8 Stereotypes About New Dads That Are *Totally* True

Much like new mothers, new fathers have a lot on their plate. Parenting can be scary and complex, especially at first and regardless of your gender. People want to do right by their kids, after all. And since all new parents are a hot mess, dads are …
By Priscilla Blossom

8 Differences Between Being Pregnant In Your 20s Vs 30s, According To Science

Whether you're planning a pregnancy, or just thinking about your future family, it's typical to think about things like child-spacing, how many kids you want, and when to start trying to conceive. When making your pro/con list, you might also conside…
By Steph Montgomery

16 Moms Share Remedies For Their Most Intense Chocolate Cravings During Pregnancy

For better or worse, pregnancy is usually synonymous with odd cravings. Sure, there are the stereotypical combos like pickles and ice cream that plague gestating women the world over, but there are other mind-boggling combinations, too, including but…
By Candace Ganger

Putting Sunscreen On Your Kid Doesn't Have To Be A Fight — Here's How To Do It

I am almost translucent, so me and sunscreen are basically besties at this point. Even though my children are beautifully deep brown thanks to my husband's genetics, I still slather them like biscuits being buttered because I refuse to take risks wit…
By Cat Bowen

7 Things A Mom Really Means When She Says She Doesn't Want Anything On Mother's Day

Every year my family asks me what I want for Mother's Day, and every single year I tell them the same thing: Nothing. So, by now, they know that when I say "nothing" I absolutely do not mean "nothing." In fact, there are more than a few things a mom …
By Candace Ganger

19 Moms Share The Way They Cured Their Pregnancy Comfort Food Cravings

I was obnoxiously sick during the first trimester with, "lucky" for me, both of my pregnancies. For the first three months I lived on saltines, lemonade, and fresh bread. Once I was able to eat, however, all I wanted was savory and sweet comfort food…
By Dina Leygerman

8 Fascinating Facts About Babies Born In May, The Luckiest Month Of All

The height of all things fresh and springy, May is an excellent month to have a baby. It's a time of growth, graduations, and outdoor celebrations. And these fascinating facts about May babies will give you more reasons than ever to appreciate childr…
By Lindsay E. Mack

I Used To Judge Formula-Feeding Moms — Until I Became One

The other patrons in the hip Brooklyn restaurant probably couldn’t care less what I was feeding my baby, but I’ll always remember the shame I felt as I quickly mixed up his bottle of formula in front of them. I admitted to my childless friend that I …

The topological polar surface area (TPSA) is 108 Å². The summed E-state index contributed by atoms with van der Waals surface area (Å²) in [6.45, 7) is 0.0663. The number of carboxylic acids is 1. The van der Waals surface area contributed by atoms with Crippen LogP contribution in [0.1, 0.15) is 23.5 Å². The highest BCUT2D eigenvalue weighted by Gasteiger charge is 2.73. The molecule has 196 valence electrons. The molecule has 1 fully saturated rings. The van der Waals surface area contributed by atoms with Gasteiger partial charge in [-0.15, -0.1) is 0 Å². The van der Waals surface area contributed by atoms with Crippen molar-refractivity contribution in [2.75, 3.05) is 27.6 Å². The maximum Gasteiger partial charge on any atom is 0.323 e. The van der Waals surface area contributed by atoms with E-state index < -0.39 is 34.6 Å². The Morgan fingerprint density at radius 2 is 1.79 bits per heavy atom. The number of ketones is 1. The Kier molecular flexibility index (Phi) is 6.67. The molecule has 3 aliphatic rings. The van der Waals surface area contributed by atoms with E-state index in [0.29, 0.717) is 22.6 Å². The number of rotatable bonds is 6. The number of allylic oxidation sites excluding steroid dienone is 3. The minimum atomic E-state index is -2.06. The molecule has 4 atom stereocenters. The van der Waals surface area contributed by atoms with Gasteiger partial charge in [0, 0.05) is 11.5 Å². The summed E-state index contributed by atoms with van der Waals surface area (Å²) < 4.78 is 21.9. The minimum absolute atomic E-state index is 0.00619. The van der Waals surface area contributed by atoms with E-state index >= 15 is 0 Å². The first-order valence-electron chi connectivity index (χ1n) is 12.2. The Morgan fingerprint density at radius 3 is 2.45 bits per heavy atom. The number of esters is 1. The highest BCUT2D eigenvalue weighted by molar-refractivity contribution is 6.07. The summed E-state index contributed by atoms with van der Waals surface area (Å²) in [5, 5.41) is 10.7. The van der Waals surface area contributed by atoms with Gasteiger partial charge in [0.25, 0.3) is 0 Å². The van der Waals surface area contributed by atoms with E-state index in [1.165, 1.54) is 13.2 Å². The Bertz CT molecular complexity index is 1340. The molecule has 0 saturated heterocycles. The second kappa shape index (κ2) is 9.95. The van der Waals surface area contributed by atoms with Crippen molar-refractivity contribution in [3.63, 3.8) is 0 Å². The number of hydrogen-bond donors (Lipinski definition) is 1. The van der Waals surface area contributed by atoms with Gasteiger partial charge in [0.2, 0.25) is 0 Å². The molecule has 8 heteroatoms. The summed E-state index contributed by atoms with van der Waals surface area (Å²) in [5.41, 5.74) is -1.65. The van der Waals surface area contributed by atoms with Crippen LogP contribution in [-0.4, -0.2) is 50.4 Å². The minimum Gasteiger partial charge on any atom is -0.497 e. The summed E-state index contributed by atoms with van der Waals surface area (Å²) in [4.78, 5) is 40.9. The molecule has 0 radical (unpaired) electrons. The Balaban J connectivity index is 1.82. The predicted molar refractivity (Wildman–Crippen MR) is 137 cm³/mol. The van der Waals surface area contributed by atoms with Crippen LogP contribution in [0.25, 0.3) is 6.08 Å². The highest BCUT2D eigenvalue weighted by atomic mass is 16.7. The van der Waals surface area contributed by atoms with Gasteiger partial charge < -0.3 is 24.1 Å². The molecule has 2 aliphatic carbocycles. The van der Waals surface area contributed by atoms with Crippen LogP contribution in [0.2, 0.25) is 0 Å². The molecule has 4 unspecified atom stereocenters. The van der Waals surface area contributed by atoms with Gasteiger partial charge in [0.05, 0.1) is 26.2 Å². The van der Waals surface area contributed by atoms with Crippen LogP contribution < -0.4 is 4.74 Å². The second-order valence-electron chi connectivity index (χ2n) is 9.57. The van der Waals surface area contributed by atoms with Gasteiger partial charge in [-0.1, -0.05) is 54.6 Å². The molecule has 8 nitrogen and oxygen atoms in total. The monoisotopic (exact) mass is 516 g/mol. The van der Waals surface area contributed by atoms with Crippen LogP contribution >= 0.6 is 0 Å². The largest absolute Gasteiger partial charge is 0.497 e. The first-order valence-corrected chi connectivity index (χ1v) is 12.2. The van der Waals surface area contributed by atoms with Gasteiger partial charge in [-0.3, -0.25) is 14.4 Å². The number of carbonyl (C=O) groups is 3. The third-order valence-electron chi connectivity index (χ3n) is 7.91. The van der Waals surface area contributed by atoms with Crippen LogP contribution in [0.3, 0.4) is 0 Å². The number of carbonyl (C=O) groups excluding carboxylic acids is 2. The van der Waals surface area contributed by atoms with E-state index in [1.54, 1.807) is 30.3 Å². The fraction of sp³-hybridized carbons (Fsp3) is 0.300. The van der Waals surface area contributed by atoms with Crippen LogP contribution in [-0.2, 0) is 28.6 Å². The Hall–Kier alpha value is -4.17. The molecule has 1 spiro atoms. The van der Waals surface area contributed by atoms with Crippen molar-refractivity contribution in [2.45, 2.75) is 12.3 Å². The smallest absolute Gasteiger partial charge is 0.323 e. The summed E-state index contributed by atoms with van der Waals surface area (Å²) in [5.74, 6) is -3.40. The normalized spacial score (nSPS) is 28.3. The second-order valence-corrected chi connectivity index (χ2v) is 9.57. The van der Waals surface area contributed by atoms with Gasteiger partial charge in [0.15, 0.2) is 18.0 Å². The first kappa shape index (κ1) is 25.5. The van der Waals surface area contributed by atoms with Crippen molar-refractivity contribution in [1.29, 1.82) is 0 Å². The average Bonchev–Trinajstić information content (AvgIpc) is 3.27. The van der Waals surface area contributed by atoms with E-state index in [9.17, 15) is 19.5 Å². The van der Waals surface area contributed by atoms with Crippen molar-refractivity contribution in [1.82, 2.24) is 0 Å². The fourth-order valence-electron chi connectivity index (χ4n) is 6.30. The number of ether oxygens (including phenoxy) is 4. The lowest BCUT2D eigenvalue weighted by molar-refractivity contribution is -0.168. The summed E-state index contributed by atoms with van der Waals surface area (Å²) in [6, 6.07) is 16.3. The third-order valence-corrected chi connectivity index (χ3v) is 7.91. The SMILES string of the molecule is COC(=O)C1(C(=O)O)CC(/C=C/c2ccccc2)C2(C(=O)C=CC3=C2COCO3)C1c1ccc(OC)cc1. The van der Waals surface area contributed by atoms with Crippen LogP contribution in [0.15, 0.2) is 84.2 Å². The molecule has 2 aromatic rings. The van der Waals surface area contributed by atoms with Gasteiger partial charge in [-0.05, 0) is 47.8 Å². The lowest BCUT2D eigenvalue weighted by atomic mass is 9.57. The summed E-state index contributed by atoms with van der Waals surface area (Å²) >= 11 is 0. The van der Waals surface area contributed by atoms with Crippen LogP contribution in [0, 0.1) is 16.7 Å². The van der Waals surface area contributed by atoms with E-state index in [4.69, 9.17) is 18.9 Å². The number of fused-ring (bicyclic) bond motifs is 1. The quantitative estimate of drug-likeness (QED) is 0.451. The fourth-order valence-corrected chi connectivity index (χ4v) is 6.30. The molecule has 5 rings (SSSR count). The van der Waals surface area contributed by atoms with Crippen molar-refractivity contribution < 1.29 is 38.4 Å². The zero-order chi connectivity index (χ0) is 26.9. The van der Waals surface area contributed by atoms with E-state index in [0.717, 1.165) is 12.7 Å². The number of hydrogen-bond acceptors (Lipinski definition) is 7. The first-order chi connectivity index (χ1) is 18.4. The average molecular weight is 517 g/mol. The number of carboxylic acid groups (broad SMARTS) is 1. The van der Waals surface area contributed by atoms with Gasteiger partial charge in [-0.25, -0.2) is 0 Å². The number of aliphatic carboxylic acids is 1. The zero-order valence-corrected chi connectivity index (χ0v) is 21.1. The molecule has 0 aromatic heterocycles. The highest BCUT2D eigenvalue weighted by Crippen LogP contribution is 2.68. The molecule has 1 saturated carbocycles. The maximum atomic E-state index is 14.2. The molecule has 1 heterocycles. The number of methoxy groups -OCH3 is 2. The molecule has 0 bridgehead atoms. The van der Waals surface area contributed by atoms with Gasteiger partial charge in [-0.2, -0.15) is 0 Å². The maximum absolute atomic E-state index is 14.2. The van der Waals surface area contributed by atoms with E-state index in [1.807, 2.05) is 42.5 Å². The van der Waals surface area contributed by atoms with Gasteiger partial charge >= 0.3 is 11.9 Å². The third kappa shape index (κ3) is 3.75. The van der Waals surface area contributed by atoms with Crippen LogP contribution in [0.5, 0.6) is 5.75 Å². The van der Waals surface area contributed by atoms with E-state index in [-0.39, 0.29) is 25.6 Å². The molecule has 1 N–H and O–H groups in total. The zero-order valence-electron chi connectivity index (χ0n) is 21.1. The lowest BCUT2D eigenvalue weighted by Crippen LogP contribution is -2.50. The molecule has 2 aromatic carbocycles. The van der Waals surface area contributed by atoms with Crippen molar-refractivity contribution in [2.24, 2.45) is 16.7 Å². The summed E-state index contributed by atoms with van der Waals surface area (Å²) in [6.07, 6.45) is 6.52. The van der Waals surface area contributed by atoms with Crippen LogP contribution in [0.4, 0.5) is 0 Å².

By Katherine Martinelli

7 White Lies It’s Necessary To Tell To Keep Your Relationship Healthy

Telling lots of lies typically isn't associated with a healthy, strong, lasting relationship, and that's still certainly true, but not all lies are exactly the same. Though you've probably heard from someone at least once or twice that the lie they t…
By Lauren Schumacker

The Skinny Jeans That Saved Me Postpartum

Accepting my post-pregnancy body is hands-down one of the most difficult things I’ve ever done. It’s something that I still work on every single day. During my first pregnancy, I was 20 years old, so I managed to bounce back quickly. In fact, I dropp…
By Allison Cooper

7 Ways Your Baby Is Trying To Say They Feel Safe

In those first weeks of new motherhood, it can feel like you need an interpreter for your newborn. With their limited means of communication, figuring out what message your baby is trying to get across to you can be a challenge. With time, however, y…
By Kimmie Fink

Here's Why Dogs Are Obsessed With Babies' Poop, According To Science

Most family dogs seem to understand babies, and they're more than happy to make friends with the newest member of the pack. It's adorable... for the most part and until you go to change your little one's diaper. Suddenly, you're wondering why dogs ar…
By Lindsay E. Mack

6 Signs You're Meant To Have A Big Age Gap Between Kids

There's a five year age difference between my two children, to the day. Their age gap wasn't planned but, for a variety of reasons, works well for our family. And since I was so focused on having a second baby, I totally overlooked the signs that wou…
By Candace Ganger

13 Unique (& Totally Not Mainstream) Mother's Day Gifts For The Hipster Mom

Hipsters thrive on being outside the norm and not really digging anything considered "mainstream." Whether it's in their fashion, what music they listen to, the books they read, or how they enjoy beverages, there's just something that makes them dist…
By Abi Berwager Schreier

Here's How To Introduce Your Pet To Your Baby & Make Everything As Calm As Possible

Our home, which we lovingly refer to as “the funny farm,” is filled with four-legged family members. We have two crazy beagles and two cat jerks, and boy are they loved and spoiled. (As they should be.) But we are now finally having a baby of our own…
By Abi Berwager Schreier

Here's The Right Birth Method For You, According To Your Zodiac Sign

If you're pregnant, you've probably given childbirth some serious thought. Some moms-to-be prepare a meticulous birth plan, while others are comfortable just going with the flow. And me? Well, I made a plan... but that plan was useless when faced wit…
By Steph Montgomery

My Dog Knew I Was Pregnant Before My Family Did

Growing up, I was 100 percent sure I'd be a mom one day. To a dog, that is. My baby plans came later. And once my husband and I were sure we wanted both a dog and a baby, we'd add to our joint dog-and-baby name list over Sunday brunch or on date nigh…
By Melissa Mills
)}